In the Saurashtra region of Gujarat, there are many chagdas, which are also known as ‘ta tas’. They consist of the front half and engine of a motorcycle and the rear half can be either a passenger compartment or more often a wagon for carrying goods.
Way over east in Shantiniketan (West Bengal) I spotted two kinds of three wheelers, which resemble, at least superficially, the chagda.
The ‘toto’ has the handlebars and front appearance of a motorcycle and the vehicle has a passenger compartment. The totos are very silent because they are propelled by electrical energy.
The ‘fohfohti’ which is used to transport freight is just like the chagda seen in Saurashtra. It is propelled by a motorcycle engine and its front half, like the chagda, is the front half and engine of a motorbike.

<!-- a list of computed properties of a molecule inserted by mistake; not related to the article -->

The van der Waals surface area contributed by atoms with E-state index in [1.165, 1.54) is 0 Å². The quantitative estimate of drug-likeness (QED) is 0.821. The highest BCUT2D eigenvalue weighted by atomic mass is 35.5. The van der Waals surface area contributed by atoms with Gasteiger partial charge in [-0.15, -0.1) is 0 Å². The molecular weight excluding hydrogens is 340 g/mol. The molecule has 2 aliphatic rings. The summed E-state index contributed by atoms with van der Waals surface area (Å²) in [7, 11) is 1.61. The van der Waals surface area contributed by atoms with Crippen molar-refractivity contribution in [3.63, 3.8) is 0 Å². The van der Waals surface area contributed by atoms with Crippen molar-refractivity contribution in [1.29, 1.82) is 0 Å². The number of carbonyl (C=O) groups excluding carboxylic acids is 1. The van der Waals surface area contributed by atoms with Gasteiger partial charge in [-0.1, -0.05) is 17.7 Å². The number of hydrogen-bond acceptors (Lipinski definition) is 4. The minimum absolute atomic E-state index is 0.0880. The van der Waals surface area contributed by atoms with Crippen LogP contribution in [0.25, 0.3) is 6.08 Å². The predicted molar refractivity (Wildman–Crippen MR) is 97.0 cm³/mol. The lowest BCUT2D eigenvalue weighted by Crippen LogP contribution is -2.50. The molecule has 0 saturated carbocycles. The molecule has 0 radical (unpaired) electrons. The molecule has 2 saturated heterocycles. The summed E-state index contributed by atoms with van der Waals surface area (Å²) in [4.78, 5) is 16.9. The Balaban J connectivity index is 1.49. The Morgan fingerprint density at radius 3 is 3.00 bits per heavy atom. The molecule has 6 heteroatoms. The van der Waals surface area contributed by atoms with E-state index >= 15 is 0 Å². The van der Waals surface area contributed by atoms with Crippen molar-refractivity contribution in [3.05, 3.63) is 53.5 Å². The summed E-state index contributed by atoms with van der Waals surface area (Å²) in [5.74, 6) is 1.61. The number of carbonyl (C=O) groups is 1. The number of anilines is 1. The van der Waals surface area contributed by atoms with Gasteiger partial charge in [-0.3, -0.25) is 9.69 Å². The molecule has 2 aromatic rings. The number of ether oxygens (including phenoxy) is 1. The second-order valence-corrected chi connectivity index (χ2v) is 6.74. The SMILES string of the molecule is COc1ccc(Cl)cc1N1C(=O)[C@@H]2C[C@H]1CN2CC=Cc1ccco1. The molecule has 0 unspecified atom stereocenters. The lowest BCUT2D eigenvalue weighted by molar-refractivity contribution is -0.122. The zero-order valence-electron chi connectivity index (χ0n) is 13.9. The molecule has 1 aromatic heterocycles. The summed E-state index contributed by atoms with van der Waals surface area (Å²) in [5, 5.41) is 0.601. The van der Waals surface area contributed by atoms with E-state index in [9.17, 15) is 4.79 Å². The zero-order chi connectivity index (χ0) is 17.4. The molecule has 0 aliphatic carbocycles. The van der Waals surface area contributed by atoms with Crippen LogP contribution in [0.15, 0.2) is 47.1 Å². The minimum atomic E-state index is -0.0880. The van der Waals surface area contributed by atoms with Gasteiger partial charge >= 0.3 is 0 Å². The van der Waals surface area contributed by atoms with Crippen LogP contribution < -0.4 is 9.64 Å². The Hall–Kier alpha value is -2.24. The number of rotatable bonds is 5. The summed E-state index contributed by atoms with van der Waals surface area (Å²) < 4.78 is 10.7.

The best way to get around Baroda (now ‘Vadodara’) is by three wheeler autorickshaw (‘auto’). There are plenty of these nifty little vehicles for hire and although their drivers hardly ever use the meters, the fares are remarkably reasonable.
Unlike Bangalore, where the auto drivers are often argumentative and dodgy about fares, the drivers in Baroda are usually straightforward and friendly.
We have made a couple of long journeys in Baroda. As the auto drivers were uncertain about what to charge, they used their antiquated meters. These must have last been calibrated many years ago. According to such a meter, a journey of about 6 kilometres should cost 4 rupees and 20 paise. This is ridiculous because the shortest auto journey in Baroda costs 20 rupees today. The auto driver looks at his ancient meter and then, without looking at a conversion table, decides on a fee. We made the 4 rupee and 20 paise journey twice. Once, we were charged 100 rupees, and the other time 120. Both amounts are reasonable, and far less than you would pay in a Bangalore auto or a Bombay taxi.
I favour autos over cars for getting around cities in India. The former are far more manoeuvrable than the latter. This is vital in a city like Bangalore, where traffic is poorly managed. In Baroda, however, traffic flows brilliantly compared with Bombay or Bangalore.